Social Justice in the Contemporary World of Work
“Universal and lasting peace can be established only if it is based upon social justice.” So declared the International Labour Organization’s 1919, post-war constitution. Almost a century later, the challenges involved in making social justice a reality are somewhat different, but no less daunting.
Consider the young women factory workers toiling in precarious buildings, producing brand-name shoes they can ill afford to buy—or temporary migrant workers in agriculture or domestic work, filling labour market “shortages” but risking expulsion if they protest poor working conditions. There are also countries whose laws may be contested at the World Trade Organization if they seek to ban the import and use of hazardous materials like asbestos to protect workers’ health.
These are the kinds of “decent work” challenges that Dr. Adelle Blackett, Canada Research Chair in Transnational Labour Law and Development, examines. She is particularly keen to explain how labour regulation in Canada is intricately linked with the world of world beyond. Her research emphasizes the intimate relationship between social and economic policy.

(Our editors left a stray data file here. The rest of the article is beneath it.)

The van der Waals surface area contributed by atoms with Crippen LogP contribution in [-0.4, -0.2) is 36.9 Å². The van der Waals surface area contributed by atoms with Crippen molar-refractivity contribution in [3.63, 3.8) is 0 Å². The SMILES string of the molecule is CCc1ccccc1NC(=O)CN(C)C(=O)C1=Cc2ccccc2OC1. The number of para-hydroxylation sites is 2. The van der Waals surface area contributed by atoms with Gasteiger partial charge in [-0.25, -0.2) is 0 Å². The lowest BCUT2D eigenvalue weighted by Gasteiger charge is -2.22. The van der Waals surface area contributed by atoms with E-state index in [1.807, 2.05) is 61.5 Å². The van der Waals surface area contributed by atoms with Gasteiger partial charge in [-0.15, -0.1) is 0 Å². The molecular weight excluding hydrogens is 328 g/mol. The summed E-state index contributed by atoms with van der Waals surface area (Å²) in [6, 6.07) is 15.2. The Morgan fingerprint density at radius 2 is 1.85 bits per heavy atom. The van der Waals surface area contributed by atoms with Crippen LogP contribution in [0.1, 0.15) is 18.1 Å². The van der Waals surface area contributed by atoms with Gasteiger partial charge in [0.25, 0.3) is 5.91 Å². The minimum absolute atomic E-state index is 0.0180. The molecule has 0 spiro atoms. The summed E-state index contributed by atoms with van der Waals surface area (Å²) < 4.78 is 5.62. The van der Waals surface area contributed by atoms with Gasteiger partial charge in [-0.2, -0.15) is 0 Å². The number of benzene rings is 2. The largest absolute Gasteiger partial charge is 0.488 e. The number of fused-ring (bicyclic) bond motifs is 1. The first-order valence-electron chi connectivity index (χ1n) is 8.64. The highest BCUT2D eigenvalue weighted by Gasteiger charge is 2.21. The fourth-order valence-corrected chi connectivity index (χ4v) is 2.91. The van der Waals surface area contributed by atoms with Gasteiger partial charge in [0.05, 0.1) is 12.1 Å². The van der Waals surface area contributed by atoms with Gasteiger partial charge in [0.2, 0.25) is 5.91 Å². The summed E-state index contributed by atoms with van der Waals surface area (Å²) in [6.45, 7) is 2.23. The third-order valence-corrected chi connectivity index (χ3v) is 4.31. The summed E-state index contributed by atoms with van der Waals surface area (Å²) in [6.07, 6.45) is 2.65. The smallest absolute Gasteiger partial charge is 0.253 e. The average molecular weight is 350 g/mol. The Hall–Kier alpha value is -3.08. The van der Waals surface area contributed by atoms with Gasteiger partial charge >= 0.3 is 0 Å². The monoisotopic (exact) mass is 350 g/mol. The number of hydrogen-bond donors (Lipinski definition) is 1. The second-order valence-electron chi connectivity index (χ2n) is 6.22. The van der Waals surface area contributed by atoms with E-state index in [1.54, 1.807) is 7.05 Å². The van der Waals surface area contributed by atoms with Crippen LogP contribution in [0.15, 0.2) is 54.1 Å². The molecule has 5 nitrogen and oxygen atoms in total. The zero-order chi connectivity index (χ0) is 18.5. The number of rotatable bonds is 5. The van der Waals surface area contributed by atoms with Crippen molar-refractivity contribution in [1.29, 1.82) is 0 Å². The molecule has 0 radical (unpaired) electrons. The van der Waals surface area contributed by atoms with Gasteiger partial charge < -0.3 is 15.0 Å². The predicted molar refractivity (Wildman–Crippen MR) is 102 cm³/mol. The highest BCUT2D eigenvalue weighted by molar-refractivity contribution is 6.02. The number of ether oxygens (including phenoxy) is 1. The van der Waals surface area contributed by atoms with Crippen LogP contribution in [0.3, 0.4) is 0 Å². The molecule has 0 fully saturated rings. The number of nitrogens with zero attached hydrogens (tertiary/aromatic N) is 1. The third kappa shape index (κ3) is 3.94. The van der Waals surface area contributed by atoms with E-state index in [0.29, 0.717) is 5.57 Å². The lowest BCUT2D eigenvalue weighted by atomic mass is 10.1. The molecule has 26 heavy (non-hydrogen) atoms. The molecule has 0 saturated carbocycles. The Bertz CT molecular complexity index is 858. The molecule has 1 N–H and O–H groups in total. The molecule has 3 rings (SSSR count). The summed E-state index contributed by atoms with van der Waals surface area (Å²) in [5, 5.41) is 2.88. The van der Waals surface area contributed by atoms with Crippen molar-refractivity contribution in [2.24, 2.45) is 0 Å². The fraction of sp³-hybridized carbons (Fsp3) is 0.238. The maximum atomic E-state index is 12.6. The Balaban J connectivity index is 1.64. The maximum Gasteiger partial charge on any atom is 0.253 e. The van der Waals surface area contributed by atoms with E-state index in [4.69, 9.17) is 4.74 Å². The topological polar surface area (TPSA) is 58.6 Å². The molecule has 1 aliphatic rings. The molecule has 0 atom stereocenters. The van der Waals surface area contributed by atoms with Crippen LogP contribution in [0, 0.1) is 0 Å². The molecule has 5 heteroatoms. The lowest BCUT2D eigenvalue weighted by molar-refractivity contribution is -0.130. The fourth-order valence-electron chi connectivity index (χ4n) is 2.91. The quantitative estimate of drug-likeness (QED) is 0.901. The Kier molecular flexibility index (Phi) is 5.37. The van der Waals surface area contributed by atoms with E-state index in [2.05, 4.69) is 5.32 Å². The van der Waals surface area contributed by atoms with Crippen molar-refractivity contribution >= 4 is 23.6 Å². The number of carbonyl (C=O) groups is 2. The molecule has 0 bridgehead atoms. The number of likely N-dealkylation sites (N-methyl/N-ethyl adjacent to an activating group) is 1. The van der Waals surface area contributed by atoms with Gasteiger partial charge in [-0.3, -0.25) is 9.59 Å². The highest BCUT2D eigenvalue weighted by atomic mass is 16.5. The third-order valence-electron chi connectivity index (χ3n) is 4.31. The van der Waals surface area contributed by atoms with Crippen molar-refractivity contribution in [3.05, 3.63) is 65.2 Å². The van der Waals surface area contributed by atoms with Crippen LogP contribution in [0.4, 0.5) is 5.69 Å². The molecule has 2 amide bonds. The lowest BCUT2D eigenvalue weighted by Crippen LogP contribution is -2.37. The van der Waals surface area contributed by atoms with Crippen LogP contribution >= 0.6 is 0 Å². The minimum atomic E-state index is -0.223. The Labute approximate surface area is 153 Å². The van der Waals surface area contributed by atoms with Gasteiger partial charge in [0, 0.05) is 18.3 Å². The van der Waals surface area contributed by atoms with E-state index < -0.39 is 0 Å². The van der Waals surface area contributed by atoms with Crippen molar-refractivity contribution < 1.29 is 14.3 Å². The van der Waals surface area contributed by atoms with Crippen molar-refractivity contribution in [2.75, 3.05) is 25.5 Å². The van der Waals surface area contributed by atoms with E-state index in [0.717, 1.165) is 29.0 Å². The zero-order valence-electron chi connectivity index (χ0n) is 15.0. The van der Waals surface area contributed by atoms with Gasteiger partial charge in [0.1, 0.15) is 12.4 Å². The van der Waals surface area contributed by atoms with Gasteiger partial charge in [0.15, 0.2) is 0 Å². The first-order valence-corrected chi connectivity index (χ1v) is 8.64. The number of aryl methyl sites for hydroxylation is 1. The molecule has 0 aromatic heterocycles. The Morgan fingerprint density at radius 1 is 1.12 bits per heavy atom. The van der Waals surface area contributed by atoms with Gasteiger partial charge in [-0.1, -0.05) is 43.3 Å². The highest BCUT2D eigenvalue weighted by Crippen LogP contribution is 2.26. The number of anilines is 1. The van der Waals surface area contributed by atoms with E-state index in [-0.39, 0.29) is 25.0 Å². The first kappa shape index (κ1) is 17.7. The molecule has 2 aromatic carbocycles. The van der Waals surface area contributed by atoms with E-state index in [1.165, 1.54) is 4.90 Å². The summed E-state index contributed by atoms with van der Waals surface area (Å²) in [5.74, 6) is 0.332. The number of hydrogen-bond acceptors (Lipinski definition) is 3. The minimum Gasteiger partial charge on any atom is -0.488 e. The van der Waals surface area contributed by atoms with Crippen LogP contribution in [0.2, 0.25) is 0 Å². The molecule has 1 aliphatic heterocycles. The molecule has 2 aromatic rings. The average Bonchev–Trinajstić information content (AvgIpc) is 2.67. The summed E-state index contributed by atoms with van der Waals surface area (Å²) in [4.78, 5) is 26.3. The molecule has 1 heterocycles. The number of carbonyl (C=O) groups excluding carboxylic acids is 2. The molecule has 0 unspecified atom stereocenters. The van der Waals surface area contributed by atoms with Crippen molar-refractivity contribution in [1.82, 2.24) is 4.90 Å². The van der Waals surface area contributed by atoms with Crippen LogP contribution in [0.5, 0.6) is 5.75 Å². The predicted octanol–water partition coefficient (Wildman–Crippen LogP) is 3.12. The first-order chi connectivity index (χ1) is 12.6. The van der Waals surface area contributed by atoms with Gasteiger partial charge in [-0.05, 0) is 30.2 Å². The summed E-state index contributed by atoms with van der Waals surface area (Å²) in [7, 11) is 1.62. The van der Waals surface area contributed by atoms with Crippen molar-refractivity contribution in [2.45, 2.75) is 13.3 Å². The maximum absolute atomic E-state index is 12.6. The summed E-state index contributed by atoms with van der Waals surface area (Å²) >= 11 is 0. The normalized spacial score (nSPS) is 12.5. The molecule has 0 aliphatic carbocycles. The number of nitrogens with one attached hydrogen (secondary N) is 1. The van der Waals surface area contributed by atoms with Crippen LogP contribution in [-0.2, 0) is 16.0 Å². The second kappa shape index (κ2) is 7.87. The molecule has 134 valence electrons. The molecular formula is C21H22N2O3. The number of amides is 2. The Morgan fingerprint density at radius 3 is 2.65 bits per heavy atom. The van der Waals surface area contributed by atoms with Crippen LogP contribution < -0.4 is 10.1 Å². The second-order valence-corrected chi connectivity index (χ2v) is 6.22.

Blackett and her research team are exploring how legal institutions and international players may shape the quest for social justice in the world of work. They are leading research that explains why labour law in the contemporary, global economy must pay close attention to development and labour market informality.
Blackett’s research could lead to creative regulatory initiatives to help make social justice a reality for workers transnationally.